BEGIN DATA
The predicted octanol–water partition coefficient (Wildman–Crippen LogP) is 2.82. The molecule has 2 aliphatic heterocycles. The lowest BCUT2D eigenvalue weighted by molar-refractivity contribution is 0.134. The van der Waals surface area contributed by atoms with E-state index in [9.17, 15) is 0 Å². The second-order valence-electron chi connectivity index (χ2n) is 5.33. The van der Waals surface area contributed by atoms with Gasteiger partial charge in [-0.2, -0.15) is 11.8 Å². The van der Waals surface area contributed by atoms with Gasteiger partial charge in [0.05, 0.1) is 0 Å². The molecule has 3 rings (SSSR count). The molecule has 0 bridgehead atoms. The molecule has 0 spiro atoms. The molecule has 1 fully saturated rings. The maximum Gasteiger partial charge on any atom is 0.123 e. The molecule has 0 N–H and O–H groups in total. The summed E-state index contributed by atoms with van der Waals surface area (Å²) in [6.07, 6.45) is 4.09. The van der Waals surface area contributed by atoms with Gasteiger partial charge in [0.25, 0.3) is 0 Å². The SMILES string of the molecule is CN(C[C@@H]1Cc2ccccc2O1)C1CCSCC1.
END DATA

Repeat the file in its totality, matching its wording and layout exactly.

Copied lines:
The predicted octanol–water partition coefficient (Wildman–Crippen LogP) is 2.82. The molecule has 2 aliphatic heterocycles. The lowest BCUT2D eigenvalue weighted by molar-refractivity contribution is 0.134. The van der Waals surface area contributed by atoms with E-state index in [9.17, 15) is 0 Å². The second-order valence-electron chi connectivity index (χ2n) is 5.33. The van der Waals surface area contributed by atoms with Gasteiger partial charge in [-0.2, -0.15) is 11.8 Å². The van der Waals surface area contributed by atoms with Gasteiger partial charge in [0.05, 0.1) is 0 Å². The molecule has 3 rings (SSSR count). The molecule has 0 bridgehead atoms. The molecule has 0 spiro atoms. The molecule has 1 fully saturated rings. The maximum Gasteiger partial charge on any atom is 0.123 e. The molecule has 0 N–H and O–H groups in total. The summed E-state index contributed by atoms with van der Waals surface area (Å²) in [6.07, 6.45) is 4.09. The van der Waals surface area contributed by atoms with Gasteiger partial charge in [0.25, 0.3) is 0 Å². The SMILES string of the molecule is CN(C[C@@H]1Cc2ccccc2O1)C1CCSCC1.